In the town of East Porterville, in California’s Central Valley, there aren’t any sidewalks and there are as many dirt roads as paved streets. It’s also home for Saber Askar, a US citizen from Yemen. Most days, he's found working the cash register at La Buena Vista, a corner store in town with a butcher in the back, a taco truck out front and a stray dog for a mascot. It’s the type of place that sells everything from lotto scratchers to engine oil.
But these days, Askar is increasingly anxious. His wife and young daughters are in Yemen, and their visa applications to come to the US have moved slowly. Now, Askar worries the applications will come to a stop under the Trump administration, which is trying to halt people from Yemen from entering the US.
Askar was 15 when his dad, who lived in the US, sent for him. Askar spent more than a decade working in factories in Indiana before heading to East Porterville to help his cousin with the market. He’s been here eight years now and has picked up a lot of Spanish along the way (East Porterville has a large Latino population). He’s also taught his customers some Arabic, so the store’s official language is a kind of patois.
At work, Askar is known for his cheerful demeanor. His nickname is Moe. However, at home, Askar becomes somber — especially when he calls his wife and three daughters in Yemen. Askar says he has always planned to bring them to the US, after saving up to buy a house in California. But since Yemen's civil war started two years ago, he’s been desperate to get them here.
On the phone one night, Askar asks his 16-year-old daughter how she’s doing. She says that airplanes are "all the time in the air" and they are scared "they’re gonna drop stuff" on them.
"They cannot find enough food to eat, and every week it’s getting worse," says Askar, who adds that he filed the applications to bring his family to the US about two years ago. But the war is making it difficult to provide all the required documents.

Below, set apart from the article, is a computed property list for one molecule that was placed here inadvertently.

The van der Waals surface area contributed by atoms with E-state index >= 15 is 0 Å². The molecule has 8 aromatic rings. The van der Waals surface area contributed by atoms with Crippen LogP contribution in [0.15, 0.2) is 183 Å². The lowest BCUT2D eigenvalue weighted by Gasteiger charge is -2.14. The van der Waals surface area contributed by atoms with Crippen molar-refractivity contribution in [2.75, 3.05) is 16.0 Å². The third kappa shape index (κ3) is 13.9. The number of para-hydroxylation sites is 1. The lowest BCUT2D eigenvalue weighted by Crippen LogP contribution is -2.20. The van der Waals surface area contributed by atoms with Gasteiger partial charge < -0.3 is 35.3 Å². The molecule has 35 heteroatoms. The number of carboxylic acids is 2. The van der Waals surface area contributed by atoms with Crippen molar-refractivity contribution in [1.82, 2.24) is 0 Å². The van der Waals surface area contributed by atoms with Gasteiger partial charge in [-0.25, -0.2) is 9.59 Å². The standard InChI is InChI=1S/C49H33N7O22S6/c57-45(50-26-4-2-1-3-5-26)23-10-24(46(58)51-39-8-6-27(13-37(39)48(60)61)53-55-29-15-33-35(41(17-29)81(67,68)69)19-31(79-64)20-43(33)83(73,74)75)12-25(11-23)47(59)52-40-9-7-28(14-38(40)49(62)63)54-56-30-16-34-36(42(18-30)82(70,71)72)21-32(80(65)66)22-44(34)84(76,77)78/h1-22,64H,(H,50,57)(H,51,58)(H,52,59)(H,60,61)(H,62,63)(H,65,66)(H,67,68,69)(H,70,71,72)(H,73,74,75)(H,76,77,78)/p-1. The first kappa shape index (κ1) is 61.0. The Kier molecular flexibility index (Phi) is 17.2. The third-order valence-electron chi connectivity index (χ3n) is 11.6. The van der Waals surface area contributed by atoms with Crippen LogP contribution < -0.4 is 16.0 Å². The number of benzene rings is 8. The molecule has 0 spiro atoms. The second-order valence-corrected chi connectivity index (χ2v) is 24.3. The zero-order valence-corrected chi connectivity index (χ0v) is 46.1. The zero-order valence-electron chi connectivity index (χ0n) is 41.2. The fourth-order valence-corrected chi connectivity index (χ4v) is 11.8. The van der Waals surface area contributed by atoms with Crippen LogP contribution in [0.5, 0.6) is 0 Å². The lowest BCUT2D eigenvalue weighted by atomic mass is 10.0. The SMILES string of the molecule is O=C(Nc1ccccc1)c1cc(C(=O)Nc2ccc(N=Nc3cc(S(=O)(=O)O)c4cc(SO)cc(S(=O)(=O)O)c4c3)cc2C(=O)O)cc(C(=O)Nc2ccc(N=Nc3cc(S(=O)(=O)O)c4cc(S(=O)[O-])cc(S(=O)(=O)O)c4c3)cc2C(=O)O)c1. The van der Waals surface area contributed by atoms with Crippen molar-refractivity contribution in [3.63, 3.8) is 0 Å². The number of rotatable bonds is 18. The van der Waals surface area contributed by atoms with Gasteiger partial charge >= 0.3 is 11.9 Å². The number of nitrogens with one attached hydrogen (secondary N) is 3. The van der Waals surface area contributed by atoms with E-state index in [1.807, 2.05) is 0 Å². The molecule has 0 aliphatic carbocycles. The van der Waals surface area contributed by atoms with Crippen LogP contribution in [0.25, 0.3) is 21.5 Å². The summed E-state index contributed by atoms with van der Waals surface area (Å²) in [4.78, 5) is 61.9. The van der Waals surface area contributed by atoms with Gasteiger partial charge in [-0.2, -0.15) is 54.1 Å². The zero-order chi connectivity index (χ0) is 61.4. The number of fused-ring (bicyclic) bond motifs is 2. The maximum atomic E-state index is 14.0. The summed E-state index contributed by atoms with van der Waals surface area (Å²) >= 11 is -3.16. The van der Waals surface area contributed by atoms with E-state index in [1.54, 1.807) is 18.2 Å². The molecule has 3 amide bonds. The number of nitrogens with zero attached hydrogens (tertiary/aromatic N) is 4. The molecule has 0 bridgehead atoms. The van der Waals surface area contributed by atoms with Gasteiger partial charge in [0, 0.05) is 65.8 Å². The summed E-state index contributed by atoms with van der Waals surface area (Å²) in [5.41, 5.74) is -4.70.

"I try to explain to them, 'Just give me a little bit time and then you guys are going to be here, then you guys are going to be OK,'" he says. But, taking a deep breath, he says, "They make me bleed inside every time I talk to them. I don’t know what to do. Every time I call, I’m afraid they're not going to answer anymore."
Askar was in the US during the Sept. 11 terrorist attacks. Today, he says, the climate against immigrants feels worse.
"I feel like I’m different, you know," he says. "Even if you’re an American citizen, you're nothing, you're nothing. And that hurts my feelings bad."
Askar also says that he doesn’t just worry about himself and his family, but his customers. Many are unauthorized to live in the US legally. Askar fears they may disappear.
Through all of this, he has one solid source of support: his best friend, Darla Twelker. She’s been helping him with the immigration paperwork for his family. But even this friendship is strained now. Twelker voted for Trump.
After a dinner of chicken and orange rice one night, Askar broaches the subject.
“At least say you’re sorry, you know,” he says.
“I don’t think I did anything wrong!” she responds. But before she can explain, Askar butts in.
“Yes, you did! Do you feel it now? He’s not good!” Askar shouts. Twelker is quiet for a moment.
“You know, I do feel bad,” she says, finally. “I feel bad if you feel insulted that I would choose a president who is so discriminating and so racist. I had no idea. I had no idea that he was going to do any of that.”
Askar's face softens a little as he listens, and then Twelker continues, “I just have total faith that everything will be OK,” she says. “Inshallah ["God willing"]."
Askar replies softly, “Inshallah.”
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